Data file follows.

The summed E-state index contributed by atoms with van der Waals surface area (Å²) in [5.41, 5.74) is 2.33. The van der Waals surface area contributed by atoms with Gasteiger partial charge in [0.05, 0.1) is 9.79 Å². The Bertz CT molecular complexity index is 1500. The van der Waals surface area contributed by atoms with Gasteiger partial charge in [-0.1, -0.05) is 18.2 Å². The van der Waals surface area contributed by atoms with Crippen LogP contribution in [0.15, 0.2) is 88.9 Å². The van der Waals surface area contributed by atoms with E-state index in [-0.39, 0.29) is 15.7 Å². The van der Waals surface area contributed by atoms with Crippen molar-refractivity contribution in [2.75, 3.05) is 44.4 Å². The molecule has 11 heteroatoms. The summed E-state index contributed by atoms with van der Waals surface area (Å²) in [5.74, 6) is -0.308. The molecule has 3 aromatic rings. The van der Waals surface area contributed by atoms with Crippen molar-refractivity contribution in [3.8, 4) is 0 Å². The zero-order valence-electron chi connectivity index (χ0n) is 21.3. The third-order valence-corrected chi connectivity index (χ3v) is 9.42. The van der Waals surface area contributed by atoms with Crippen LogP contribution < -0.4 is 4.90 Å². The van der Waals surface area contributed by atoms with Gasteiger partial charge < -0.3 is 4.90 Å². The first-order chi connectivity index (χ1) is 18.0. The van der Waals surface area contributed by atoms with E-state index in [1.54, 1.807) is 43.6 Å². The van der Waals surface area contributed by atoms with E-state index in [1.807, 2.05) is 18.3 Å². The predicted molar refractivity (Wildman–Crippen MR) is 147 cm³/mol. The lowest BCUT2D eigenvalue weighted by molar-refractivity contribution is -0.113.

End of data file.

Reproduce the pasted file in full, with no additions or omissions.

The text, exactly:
The summed E-state index contributed by atoms with van der Waals surface area (Å²) in [5.41, 5.74) is 2.33. The van der Waals surface area contributed by atoms with Gasteiger partial charge in [0.05, 0.1) is 9.79 Å². The Bertz CT molecular complexity index is 1500. The van der Waals surface area contributed by atoms with Gasteiger partial charge in [-0.1, -0.05) is 18.2 Å². The van der Waals surface area contributed by atoms with Crippen LogP contribution in [0.15, 0.2) is 88.9 Å². The van der Waals surface area contributed by atoms with E-state index in [-0.39, 0.29) is 15.7 Å². The van der Waals surface area contributed by atoms with Crippen molar-refractivity contribution in [2.75, 3.05) is 44.4 Å². The molecule has 11 heteroatoms. The summed E-state index contributed by atoms with van der Waals surface area (Å²) in [5.74, 6) is -0.308. The molecule has 3 aromatic rings. The van der Waals surface area contributed by atoms with Crippen molar-refractivity contribution in [3.8, 4) is 0 Å². The zero-order valence-electron chi connectivity index (χ0n) is 21.3. The third-order valence-corrected chi connectivity index (χ3v) is 9.42. The van der Waals surface area contributed by atoms with Crippen LogP contribution < -0.4 is 4.90 Å². The van der Waals surface area contributed by atoms with Gasteiger partial charge < -0.3 is 4.90 Å². The first-order chi connectivity index (χ1) is 18.0. The van der Waals surface area contributed by atoms with E-state index in [1.54, 1.807) is 43.6 Å². The van der Waals surface area contributed by atoms with E-state index in [1.807, 2.05) is 18.3 Å². The predicted molar refractivity (Wildman–Crippen MR) is 147 cm³/mol. The lowest BCUT2D eigenvalue weighted by molar-refractivity contribution is -0.113.